I had built this trail up in my mind. I called it the World’s Toughest Half-Mile Summit hike. From what I read the way to the top of Lookout Mountain, at a mere 2,054 feet elevation, was short but not so sweet. Loose rock and steep with some scrambling near the top. I figured it might be one of those trails that was so ugly you might not enjoy the summit views, no matter how nice.
But I started out anyway on this warm and cloudless Sunday afternoon, knowing in a matter of weeks triple-digit temperatures would make this hike a death march.
Lookout Mountain lies in the far-flung Phoenix Mountain Preserve, well within the city limits and yet about 15 miles north of where I live near downtown. The Preserve is a large area of desert that has been spared from the city’s hungry-eyed developers and homeowners who can not gobble up pristine areas like this fast enough. Then as close to wild nature as they can stand, these goggley-eyed surbanites have the gall to complain about the javelina and coyotes in their backyards. Yes, I know. Another story, another time, .
I marched out from the trailhead at the end of 16th Street, south of the Greenway Parkway. There is a little parking lot there and it was nearly full. A bulletin board with a map and a water fountain rest nearby.
The Summit Trail, #150, veers sharply off the perimeter trail about 50 yards out and rises rapidly up into some loopy switchbacks. The trail, yes, is largely loose rock about golf ball size. But small paths of dirt have been worn through by the steady foot traffic. Though probably the least known of the half dozen peaks within the Preserve, I count about 20 other hikers coming up and down as I travel along. That’s a lot in a half mile. And the going is steep despite the switchbacks.
My definition of a steep trail is this: 1,000 feet elevation gain in one mile. The Summit Trail is said to rise 475 feet in a half mile. That by my math is equivalent to 950 feet in a mile. Close enough to qualify.
This is mostly a land of creosote, a wonderful desert plant. Shoulder high with long gray spider legs leading up to little greasy green leaves at the ends. I like the creosote so much I’ve grown one in my backyard. No water, no care. And it’s a mammoth thing. The creosote is in full bloom now with small yellow flowers, many of them already turning into small gray fuzz balls of seed. There are neighbors. Green-skinned palo verde trees dot the landscape and a few yellow-flowering brittle bushes are here and there. But I saw no cactus along the trail.
The trail is unrelentlessly steep and rocky. My wind is not great and my leg muscles above the knee are turning soft. Walking five to six miles a day for years on flatland does not prepare you for this. I see a saddle up ahead and plod onward, my eyes on the ground so as not to be discouraged by the grade. I drop down on a large rock in the saddle and look ahead, watching a man and a woman clamber down over uneven boulders in a very steep crevice. He is carrying a baby in one of those kangaroo pouches and at the same time helping the nervous woman over the boulders. I welcome the rest and the view. To the south, beyond the vast sea of upscale homes, I catch sight of Lookout’s sister mountains, North Mountain and Shaw Butte, a few miles to the south.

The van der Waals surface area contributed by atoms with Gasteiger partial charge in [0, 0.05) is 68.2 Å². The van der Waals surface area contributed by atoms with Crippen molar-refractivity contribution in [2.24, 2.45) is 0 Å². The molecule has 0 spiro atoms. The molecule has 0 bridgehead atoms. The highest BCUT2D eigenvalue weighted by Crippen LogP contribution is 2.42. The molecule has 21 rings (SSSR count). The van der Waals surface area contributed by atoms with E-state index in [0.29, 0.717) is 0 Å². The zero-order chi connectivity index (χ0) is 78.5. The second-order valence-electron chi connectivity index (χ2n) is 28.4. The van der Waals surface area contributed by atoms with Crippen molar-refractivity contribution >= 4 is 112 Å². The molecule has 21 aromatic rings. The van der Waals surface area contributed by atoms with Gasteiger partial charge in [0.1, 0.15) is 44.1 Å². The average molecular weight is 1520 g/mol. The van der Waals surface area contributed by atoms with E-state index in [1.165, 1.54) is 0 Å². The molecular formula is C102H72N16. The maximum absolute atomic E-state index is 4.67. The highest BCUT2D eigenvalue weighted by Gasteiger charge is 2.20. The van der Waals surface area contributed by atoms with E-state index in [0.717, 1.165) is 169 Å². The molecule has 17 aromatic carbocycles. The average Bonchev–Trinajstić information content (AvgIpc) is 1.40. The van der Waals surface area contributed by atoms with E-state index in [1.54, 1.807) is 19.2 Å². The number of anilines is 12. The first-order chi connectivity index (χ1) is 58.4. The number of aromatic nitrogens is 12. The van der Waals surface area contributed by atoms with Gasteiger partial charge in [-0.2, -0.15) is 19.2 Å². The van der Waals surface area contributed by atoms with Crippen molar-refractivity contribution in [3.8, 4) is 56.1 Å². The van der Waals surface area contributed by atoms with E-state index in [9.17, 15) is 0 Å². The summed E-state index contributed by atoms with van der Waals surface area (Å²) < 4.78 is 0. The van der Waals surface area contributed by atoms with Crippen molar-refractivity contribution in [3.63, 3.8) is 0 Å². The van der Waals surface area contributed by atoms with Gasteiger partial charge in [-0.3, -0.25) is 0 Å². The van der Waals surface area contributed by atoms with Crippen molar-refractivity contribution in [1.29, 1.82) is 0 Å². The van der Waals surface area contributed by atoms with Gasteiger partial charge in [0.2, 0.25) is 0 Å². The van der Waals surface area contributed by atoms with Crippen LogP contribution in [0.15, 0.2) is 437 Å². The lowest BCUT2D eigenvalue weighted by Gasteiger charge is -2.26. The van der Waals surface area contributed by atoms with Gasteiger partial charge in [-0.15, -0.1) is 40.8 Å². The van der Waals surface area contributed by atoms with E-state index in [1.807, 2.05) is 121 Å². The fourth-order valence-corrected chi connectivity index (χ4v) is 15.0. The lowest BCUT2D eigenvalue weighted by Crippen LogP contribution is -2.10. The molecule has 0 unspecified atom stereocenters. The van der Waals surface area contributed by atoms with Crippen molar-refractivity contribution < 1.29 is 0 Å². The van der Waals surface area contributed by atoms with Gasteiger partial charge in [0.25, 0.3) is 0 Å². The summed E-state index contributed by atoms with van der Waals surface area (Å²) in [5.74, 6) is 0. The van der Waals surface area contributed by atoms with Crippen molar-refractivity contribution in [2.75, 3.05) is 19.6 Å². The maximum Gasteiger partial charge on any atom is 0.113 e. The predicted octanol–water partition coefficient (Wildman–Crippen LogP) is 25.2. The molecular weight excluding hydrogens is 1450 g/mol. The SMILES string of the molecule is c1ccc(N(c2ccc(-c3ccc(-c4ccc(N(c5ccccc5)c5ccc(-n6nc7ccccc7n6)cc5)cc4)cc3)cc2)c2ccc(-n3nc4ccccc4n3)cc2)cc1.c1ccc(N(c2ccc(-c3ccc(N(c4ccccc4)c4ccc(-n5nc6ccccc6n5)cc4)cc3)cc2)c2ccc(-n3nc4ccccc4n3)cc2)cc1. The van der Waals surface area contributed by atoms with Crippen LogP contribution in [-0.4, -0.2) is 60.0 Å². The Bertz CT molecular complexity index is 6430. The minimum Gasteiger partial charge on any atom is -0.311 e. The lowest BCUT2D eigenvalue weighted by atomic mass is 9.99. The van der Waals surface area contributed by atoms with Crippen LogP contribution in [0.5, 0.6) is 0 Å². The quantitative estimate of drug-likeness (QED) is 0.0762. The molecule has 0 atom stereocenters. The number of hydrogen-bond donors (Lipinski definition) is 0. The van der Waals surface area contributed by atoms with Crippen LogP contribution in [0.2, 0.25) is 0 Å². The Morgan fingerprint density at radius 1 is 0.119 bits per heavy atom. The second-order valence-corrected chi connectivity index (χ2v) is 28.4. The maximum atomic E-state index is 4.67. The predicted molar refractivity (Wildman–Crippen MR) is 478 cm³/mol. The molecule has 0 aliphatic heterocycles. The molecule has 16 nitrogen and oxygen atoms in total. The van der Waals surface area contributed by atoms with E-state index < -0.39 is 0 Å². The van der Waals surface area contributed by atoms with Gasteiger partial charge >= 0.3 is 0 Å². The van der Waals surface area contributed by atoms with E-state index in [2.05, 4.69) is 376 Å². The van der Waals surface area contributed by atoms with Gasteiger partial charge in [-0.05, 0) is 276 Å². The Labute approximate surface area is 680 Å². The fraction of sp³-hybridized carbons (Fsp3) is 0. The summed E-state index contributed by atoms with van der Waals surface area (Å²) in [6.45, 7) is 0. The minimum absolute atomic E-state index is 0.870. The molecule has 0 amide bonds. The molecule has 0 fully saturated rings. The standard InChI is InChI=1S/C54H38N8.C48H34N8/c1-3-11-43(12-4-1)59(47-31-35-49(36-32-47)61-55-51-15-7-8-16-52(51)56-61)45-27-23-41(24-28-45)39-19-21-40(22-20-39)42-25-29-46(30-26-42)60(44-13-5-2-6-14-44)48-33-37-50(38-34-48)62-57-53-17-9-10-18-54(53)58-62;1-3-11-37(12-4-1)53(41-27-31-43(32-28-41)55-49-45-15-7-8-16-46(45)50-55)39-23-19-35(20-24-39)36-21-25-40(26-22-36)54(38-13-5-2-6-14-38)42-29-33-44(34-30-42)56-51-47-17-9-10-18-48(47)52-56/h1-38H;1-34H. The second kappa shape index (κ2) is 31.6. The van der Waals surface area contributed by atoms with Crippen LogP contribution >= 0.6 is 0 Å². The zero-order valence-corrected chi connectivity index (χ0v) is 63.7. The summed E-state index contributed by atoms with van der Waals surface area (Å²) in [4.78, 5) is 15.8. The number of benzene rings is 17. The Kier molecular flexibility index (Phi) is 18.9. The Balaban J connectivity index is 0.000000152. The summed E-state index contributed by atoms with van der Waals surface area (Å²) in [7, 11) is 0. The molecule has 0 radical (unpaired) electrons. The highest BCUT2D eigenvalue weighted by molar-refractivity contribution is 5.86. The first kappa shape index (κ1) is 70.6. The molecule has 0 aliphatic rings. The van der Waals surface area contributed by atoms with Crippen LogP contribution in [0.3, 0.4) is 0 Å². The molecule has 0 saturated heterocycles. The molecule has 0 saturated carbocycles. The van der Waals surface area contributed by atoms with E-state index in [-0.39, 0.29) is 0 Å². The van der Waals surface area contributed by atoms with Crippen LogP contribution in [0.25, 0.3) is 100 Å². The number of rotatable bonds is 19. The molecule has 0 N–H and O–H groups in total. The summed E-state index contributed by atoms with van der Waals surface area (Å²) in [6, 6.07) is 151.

The saddle is by my reckoning three-fourths of the way to the summit. How much farther can the summit be? An eighth of a mile? Not far. Directly above me is a high point. I wonder, is that the summit? The couple with the baby passes and I struggle to my feet again and head up “the crevice.” I like to give names ot landmarks. It somehow helps me orient myself.
A woman is easing down as I go up. She is wearing flimsy shoes. I liken them to slippers you wear around the house. I’m wearing my thick-soled Garmont low-cuts, and feel no pain at all. As she passes, the woman, almost apologizing, says she regrets leaving her hiking shoes at home.
It’s a bit of a scramble at this point. Scrambling is halfway between hiking and climbing. You have to use the hands. No way a handicapped elderly person could reach the top, I think. Not on this trail.
The “high point” seen from the saddle was a tease. But it is near the summit, a short and flat walk to the signifying metal marker. I wait while a young couple take a quick view from the top and head back down. A teenage boy pops up from nowhere, with an I-Pod. I can hear the music. He’d never hear the rattle of a snake, never know what bit him until it was too late.
The summit itself was unremarkable. Flat and rocky. No register. Hardly any sound except the buzzing of some bees, fighting over water rights to a small tank in the rock. But the views, they were spectacular. Smaller Shadow Mountain to the east. Downtown Phoenix highrises and beyond in the light haze South Mountain. None of the radio towers and other crud you find on Shaw Butte or North Mountain.
Then down I go. Only 15 minutes to the parking lot, less than half the time it took me to get up there. In my time, I’ve sat on the summit of Mount Whitney in the Sierras, the highest U.S. peak outside of Alaska and Hawaii. I’ve been to the top of Arizona’s highest peak, Mount Humphrey, and reached the highest point in this county, Brown’s Peak, in the Mazatzals, one of the Four Peaks. But climbing little Lookout Mountain has its joys. To look out from any vista, no matter how high or low, is one of life’s pleasures.
This was a good day. And who can forget? I had conquered “the world’s toughtest half-mile summit trail.”